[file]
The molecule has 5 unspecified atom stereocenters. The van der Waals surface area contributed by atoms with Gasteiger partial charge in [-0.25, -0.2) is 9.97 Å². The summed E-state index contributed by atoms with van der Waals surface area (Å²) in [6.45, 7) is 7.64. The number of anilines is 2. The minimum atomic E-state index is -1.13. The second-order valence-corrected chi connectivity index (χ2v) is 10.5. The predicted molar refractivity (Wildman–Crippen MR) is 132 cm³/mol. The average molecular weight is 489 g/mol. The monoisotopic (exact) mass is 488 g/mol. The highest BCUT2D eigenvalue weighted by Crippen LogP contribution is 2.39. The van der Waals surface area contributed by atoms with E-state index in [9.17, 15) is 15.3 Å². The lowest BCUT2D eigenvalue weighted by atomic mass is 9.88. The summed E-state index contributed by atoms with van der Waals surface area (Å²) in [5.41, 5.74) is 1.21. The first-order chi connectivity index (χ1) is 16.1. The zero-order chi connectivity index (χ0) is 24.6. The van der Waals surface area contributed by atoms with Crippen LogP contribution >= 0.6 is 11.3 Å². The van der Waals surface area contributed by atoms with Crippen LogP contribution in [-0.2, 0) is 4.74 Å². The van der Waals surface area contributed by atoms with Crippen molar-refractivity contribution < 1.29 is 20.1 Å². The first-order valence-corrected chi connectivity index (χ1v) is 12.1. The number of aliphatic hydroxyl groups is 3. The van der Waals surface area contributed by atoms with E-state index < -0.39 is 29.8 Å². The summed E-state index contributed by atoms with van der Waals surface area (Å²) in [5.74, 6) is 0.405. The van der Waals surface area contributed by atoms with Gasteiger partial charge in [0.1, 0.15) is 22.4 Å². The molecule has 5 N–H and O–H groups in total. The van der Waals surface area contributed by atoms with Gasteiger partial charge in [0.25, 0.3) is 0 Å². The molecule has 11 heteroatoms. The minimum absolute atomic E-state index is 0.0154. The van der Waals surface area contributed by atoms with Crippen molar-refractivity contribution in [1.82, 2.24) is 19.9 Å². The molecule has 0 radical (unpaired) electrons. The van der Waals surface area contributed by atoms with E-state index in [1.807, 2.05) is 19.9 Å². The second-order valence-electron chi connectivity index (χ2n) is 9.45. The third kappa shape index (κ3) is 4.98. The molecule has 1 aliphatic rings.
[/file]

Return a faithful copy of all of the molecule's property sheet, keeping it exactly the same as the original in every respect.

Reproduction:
The molecule has 5 unspecified atom stereocenters. The van der Waals surface area contributed by atoms with Gasteiger partial charge in [-0.25, -0.2) is 9.97 Å². The summed E-state index contributed by atoms with van der Waals surface area (Å²) in [6.45, 7) is 7.64. The number of anilines is 2. The minimum atomic E-state index is -1.13. The second-order valence-corrected chi connectivity index (χ2v) is 10.5. The predicted molar refractivity (Wildman–Crippen MR) is 132 cm³/mol. The average molecular weight is 489 g/mol. The monoisotopic (exact) mass is 488 g/mol. The highest BCUT2D eigenvalue weighted by Crippen LogP contribution is 2.39. The van der Waals surface area contributed by atoms with E-state index in [9.17, 15) is 15.3 Å². The lowest BCUT2D eigenvalue weighted by atomic mass is 9.88. The summed E-state index contributed by atoms with van der Waals surface area (Å²) in [5.41, 5.74) is 1.21. The first-order chi connectivity index (χ1) is 16.1. The zero-order chi connectivity index (χ0) is 24.6. The van der Waals surface area contributed by atoms with Crippen LogP contribution >= 0.6 is 11.3 Å². The van der Waals surface area contributed by atoms with Crippen LogP contribution in [-0.2, 0) is 4.74 Å². The van der Waals surface area contributed by atoms with Crippen molar-refractivity contribution < 1.29 is 20.1 Å². The first-order valence-corrected chi connectivity index (χ1v) is 12.1. The number of aliphatic hydroxyl groups is 3. The van der Waals surface area contributed by atoms with E-state index < -0.39 is 29.8 Å². The summed E-state index contributed by atoms with van der Waals surface area (Å²) in [5.74, 6) is 0.405. The van der Waals surface area contributed by atoms with Gasteiger partial charge in [0.1, 0.15) is 22.4 Å². The molecule has 5 N–H and O–H groups in total. The van der Waals surface area contributed by atoms with Gasteiger partial charge in [0.25, 0.3) is 0 Å². The molecule has 11 heteroatoms. The minimum absolute atomic E-state index is 0.0154. The van der Waals surface area contributed by atoms with Crippen molar-refractivity contribution in [1.82, 2.24) is 19.9 Å². The molecule has 0 radical (unpaired) electrons. The van der Waals surface area contributed by atoms with E-state index in [1.807, 2.05) is 19.9 Å². The second-order valence-electron chi connectivity index (χ2n) is 9.45. The third kappa shape index (κ3) is 4.98. The molecule has 1 aliphatic rings.